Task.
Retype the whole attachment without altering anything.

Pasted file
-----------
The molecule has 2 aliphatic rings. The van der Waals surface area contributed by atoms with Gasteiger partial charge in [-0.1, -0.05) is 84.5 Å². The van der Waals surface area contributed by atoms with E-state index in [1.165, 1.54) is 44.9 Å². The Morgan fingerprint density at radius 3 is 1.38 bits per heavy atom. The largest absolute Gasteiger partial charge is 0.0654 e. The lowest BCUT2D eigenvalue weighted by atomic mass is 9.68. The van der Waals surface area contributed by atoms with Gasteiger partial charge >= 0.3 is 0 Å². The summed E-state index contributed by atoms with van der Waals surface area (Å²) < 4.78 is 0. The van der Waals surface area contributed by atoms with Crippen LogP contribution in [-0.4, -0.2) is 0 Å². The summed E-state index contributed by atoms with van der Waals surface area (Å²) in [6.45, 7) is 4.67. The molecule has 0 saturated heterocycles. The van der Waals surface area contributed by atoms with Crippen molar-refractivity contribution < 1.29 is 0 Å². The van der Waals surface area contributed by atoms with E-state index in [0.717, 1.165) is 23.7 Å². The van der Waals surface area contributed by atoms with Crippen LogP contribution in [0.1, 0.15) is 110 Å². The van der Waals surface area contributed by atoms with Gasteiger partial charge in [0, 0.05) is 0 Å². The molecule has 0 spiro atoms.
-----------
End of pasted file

The molecule has 2 aliphatic rings. The van der Waals surface area contributed by atoms with Gasteiger partial charge in [-0.1, -0.05) is 84.5 Å². The van der Waals surface area contributed by atoms with E-state index in [1.165, 1.54) is 44.9 Å². The Morgan fingerprint density at radius 3 is 1.38 bits per heavy atom. The largest absolute Gasteiger partial charge is 0.0654 e. The lowest BCUT2D eigenvalue weighted by atomic mass is 9.68. The van der Waals surface area contributed by atoms with Gasteiger partial charge >= 0.3 is 0 Å². The summed E-state index contributed by atoms with van der Waals surface area (Å²) < 4.78 is 0. The van der Waals surface area contributed by atoms with Crippen LogP contribution in [-0.4, -0.2) is 0 Å². The summed E-state index contributed by atoms with van der Waals surface area (Å²) in [6.45, 7) is 4.67. The molecule has 0 saturated heterocycles. The van der Waals surface area contributed by atoms with Crippen molar-refractivity contribution < 1.29 is 0 Å². The van der Waals surface area contributed by atoms with E-state index in [0.717, 1.165) is 23.7 Å². The van der Waals surface area contributed by atoms with Crippen LogP contribution in [0.1, 0.15) is 110 Å². The van der Waals surface area contributed by atoms with Gasteiger partial charge in [0, 0.05) is 0 Å². The molecule has 0 spiro atoms.